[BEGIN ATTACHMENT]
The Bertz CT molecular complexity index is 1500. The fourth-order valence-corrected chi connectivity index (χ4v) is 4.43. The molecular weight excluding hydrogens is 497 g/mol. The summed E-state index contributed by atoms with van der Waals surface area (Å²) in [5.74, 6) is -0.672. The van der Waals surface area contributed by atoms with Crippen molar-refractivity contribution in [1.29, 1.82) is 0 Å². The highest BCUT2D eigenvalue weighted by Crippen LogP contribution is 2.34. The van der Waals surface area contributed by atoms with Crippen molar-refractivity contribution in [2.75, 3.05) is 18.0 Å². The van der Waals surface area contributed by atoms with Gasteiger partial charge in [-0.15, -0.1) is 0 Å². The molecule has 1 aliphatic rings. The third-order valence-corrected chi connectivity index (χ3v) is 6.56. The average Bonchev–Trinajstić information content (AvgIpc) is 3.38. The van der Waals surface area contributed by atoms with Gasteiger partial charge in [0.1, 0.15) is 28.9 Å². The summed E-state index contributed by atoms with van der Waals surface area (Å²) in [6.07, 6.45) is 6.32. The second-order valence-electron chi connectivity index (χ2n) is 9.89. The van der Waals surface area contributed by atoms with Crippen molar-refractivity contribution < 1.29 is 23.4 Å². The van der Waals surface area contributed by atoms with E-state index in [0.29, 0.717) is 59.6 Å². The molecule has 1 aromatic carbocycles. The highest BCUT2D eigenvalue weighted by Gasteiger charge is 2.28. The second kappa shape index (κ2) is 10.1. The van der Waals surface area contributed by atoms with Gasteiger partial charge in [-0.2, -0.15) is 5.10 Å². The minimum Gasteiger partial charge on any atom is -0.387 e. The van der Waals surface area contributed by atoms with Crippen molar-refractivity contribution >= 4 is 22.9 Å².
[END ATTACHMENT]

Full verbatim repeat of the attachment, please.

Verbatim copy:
The Bertz CT molecular complexity index is 1500. The fourth-order valence-corrected chi connectivity index (χ4v) is 4.43. The molecular weight excluding hydrogens is 497 g/mol. The summed E-state index contributed by atoms with van der Waals surface area (Å²) in [5.74, 6) is -0.672. The van der Waals surface area contributed by atoms with Crippen molar-refractivity contribution in [1.29, 1.82) is 0 Å². The highest BCUT2D eigenvalue weighted by Crippen LogP contribution is 2.34. The van der Waals surface area contributed by atoms with Crippen molar-refractivity contribution in [2.75, 3.05) is 18.0 Å². The van der Waals surface area contributed by atoms with Gasteiger partial charge in [-0.15, -0.1) is 0 Å². The molecule has 1 aliphatic rings. The third-order valence-corrected chi connectivity index (χ3v) is 6.56. The average Bonchev–Trinajstić information content (AvgIpc) is 3.38. The van der Waals surface area contributed by atoms with Gasteiger partial charge in [0.1, 0.15) is 28.9 Å². The summed E-state index contributed by atoms with van der Waals surface area (Å²) in [6.07, 6.45) is 6.32. The second-order valence-electron chi connectivity index (χ2n) is 9.89. The van der Waals surface area contributed by atoms with Crippen molar-refractivity contribution < 1.29 is 23.4 Å². The van der Waals surface area contributed by atoms with E-state index in [0.29, 0.717) is 59.6 Å². The molecule has 1 aromatic carbocycles. The highest BCUT2D eigenvalue weighted by Gasteiger charge is 2.28. The second kappa shape index (κ2) is 10.1. The van der Waals surface area contributed by atoms with Gasteiger partial charge in [-0.2, -0.15) is 5.10 Å². The minimum Gasteiger partial charge on any atom is -0.387 e. The van der Waals surface area contributed by atoms with Crippen molar-refractivity contribution >= 4 is 22.9 Å².